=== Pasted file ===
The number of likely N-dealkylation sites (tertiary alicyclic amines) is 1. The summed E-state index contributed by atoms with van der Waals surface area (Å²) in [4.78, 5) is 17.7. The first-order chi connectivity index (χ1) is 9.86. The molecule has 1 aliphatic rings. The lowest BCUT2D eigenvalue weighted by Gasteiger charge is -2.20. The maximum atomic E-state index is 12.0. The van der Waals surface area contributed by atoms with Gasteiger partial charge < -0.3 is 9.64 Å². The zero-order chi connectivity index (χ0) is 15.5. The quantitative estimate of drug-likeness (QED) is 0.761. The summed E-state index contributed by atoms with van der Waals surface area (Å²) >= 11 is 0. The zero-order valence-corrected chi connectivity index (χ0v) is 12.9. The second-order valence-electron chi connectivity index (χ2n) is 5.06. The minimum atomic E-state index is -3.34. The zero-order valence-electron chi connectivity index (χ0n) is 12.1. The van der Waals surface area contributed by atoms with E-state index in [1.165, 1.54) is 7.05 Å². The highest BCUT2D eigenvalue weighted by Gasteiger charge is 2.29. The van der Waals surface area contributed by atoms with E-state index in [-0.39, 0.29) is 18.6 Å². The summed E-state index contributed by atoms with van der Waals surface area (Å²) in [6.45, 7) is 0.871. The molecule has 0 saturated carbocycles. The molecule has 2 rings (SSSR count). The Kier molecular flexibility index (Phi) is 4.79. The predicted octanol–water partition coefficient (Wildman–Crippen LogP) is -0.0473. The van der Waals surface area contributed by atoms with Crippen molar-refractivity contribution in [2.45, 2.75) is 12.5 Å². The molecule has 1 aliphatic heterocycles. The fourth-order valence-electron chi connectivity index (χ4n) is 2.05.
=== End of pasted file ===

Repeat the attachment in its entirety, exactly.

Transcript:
The number of likely N-dealkylation sites (tertiary alicyclic amines) is 1. The summed E-state index contributed by atoms with van der Waals surface area (Å²) in [4.78, 5) is 17.7. The first-order chi connectivity index (χ1) is 9.86. The molecule has 1 aliphatic rings. The lowest BCUT2D eigenvalue weighted by Gasteiger charge is -2.20. The maximum atomic E-state index is 12.0. The van der Waals surface area contributed by atoms with Gasteiger partial charge < -0.3 is 9.64 Å². The zero-order chi connectivity index (χ0) is 15.5. The quantitative estimate of drug-likeness (QED) is 0.761. The summed E-state index contributed by atoms with van der Waals surface area (Å²) >= 11 is 0. The zero-order valence-corrected chi connectivity index (χ0v) is 12.9. The second-order valence-electron chi connectivity index (χ2n) is 5.06. The minimum atomic E-state index is -3.34. The zero-order valence-electron chi connectivity index (χ0n) is 12.1. The van der Waals surface area contributed by atoms with E-state index in [1.165, 1.54) is 7.05 Å². The highest BCUT2D eigenvalue weighted by Gasteiger charge is 2.29. The van der Waals surface area contributed by atoms with E-state index in [-0.39, 0.29) is 18.6 Å². The summed E-state index contributed by atoms with van der Waals surface area (Å²) in [6.45, 7) is 0.871. The molecule has 0 saturated carbocycles. The molecule has 2 rings (SSSR count). The Kier molecular flexibility index (Phi) is 4.79. The predicted octanol–water partition coefficient (Wildman–Crippen LogP) is -0.0473. The van der Waals surface area contributed by atoms with Crippen molar-refractivity contribution in [2.45, 2.75) is 12.5 Å². The molecule has 1 aliphatic heterocycles. The fourth-order valence-electron chi connectivity index (χ4n) is 2.05.